Federal deficit rises to $19 billion

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Federal deficit rises to $19 billion


OTTAWA—Ottawa will reveal a deeper deficit of $19 billion Friday, $507 million more than expected, a difference that officials say is due to an accounting change.

Acting on recommendations from the auditor general, the federal government has changed how it accounts for future liabilities, an official said Thursday.

Federal Finance Minister Bill Morneau arrives at the Standing Committee on International Trade on Parliament Hill in Ottawa on Oct. 16, 2018. The finance minister will be dealing with a larger-than-expected deficit after the federal government made changes to how it accounts for future liabilities.
Federal Finance Minister Bill Morneau arrives at the Standing Committee on International Trade on Parliament Hill in Ottawa on Oct. 16, 2018. The finance minister will be dealing with a larger-than-expected deficit after the federal government made changes to how it accounts for future liabilities.  (Adrian Wyld / THE CANADIAN PRESS)

But it means a change for the worse in Ottawa’s bottom line — in addition to a deeper deficit for the 2017-18 fiscal year, the debt is up $20.2 billion to $671.3 billion and the federal debt-to-GDP ratio now stands at 31.3 per cent, up from 30.4 per cent.

The numbers will be revealed in Friday’s release of the Annual Financial Report and the government is keen to avoid the perception that more spending is the reason for the revised numbers.

“It’s not the result of more cash being spent. It’s how we assess and measure those long-term assets and liabilities,” said the official, who spoke on background because he was not authorized to speak publicly in advance of the report’s release.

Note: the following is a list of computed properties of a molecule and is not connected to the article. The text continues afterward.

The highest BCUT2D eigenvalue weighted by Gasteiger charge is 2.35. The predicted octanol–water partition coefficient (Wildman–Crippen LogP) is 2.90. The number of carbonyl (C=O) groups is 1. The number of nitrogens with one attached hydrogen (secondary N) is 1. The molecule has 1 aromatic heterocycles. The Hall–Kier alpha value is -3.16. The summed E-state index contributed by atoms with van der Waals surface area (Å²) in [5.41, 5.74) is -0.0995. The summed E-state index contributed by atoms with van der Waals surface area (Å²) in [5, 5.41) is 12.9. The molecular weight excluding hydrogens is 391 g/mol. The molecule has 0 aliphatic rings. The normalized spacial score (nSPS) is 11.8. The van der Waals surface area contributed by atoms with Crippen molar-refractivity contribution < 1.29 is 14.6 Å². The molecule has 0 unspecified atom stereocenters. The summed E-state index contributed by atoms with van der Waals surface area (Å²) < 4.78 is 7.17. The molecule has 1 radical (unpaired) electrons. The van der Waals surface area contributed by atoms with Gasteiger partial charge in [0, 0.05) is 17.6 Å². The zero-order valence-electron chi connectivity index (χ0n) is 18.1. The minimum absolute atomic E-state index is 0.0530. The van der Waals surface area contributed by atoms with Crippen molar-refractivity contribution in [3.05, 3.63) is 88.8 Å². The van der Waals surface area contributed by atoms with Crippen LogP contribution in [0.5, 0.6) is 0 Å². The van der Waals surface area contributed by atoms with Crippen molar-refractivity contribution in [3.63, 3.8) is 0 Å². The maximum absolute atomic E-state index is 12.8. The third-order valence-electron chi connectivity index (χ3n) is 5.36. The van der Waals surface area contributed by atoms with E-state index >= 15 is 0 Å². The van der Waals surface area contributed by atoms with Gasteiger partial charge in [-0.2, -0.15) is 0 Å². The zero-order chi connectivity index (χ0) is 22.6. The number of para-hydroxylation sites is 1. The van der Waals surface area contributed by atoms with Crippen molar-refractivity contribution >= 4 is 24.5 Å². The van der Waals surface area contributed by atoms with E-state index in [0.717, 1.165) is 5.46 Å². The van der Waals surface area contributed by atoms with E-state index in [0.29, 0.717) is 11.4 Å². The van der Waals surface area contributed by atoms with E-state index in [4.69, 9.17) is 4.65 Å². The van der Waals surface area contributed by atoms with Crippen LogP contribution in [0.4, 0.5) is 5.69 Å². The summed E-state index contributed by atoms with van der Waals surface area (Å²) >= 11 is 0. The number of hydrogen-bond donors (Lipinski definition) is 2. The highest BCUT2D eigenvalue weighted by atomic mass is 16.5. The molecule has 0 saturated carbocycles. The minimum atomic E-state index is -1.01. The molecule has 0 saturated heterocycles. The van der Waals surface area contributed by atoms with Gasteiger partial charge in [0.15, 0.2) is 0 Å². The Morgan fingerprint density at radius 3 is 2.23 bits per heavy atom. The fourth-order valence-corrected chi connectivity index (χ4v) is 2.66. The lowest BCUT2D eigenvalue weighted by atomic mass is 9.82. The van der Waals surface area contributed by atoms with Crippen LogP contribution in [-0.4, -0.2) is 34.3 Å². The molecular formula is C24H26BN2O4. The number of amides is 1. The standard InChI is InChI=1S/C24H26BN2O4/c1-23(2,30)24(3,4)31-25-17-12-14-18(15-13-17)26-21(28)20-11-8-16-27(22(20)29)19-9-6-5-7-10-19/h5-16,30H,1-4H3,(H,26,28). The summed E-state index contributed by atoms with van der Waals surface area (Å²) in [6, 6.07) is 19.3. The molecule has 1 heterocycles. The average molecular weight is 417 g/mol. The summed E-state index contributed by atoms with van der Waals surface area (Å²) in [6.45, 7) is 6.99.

“It doesn’t do anything for our economic prospect, for our fiscal prospect. You will see a change in numbers but not in track,” the official said, referring to the government’s goal to shrink the size of the debt in relation to the country’s economic output.

The federal official said the change acts on a long-standing recommendation by the auditor general to adjust what are known as discount rates to more accurately reflect the value of long-term liabilities.

In its comments on the government’s 2016 financial statements, the auditor general’s office said the discount rates used to value “significant long-term liabilities” were at the higher end of the acceptable range compared to market trends. As a result, the government could be understating its long-term liabilities.

For example, under the new methodology, the present value of the government’s pension obligation has increased even though the estimated amount of future payouts has not.

Looking in the past, the restated numbers also would have meant the 2014-15 surplus of $1.9 billion posted by the previous Conservative government would have been a deficit of $550 million.

A similar accounting issue is at the heart of an ongoing political controversy in Ontario. The province’s Auditor General Bonnie Lysyk argues that $11 billion in government co-sponsored Ontario Public Service Employees’ Union Pension Plan and Ontario Teachers’ Pension Plan holdings should not be counted as government assets. The Liberal government argued they should and used them to put the deficit at $6.7 billion. The PC government has excluded the pensions and says the deficit is now at $15 billion.

With the fall federal economic statement expected in the coming weeks, Friday’s report will refocus attention on Ottawa’s fiscal plan and the deficit.

The Liberals campaigned in the 2015 election on a promise to have a “modest” deficit of less than $10 billion in each of their first two years in power. And they vowed a balanced budget and a debt-to-GDP ratio of 27 per cent by the 2019-2020 fiscal year.

The Liberals broke their deficit vow in their first budget in 2016, and have steered clear of making deficit-ending promises since then. Instead, they’ve pointed to a declining debt-to-GDP ratio as evidence of the government’s improving financial picture.

But the accounting change darkens that outlook and perhaps puts the election target of 27 per cent even further out of reach.

With files from Robert Benzie

Bruce Campion-Smith is an Ottawa-based reporter covering national politics. Follow him on Twitter: @yowflier





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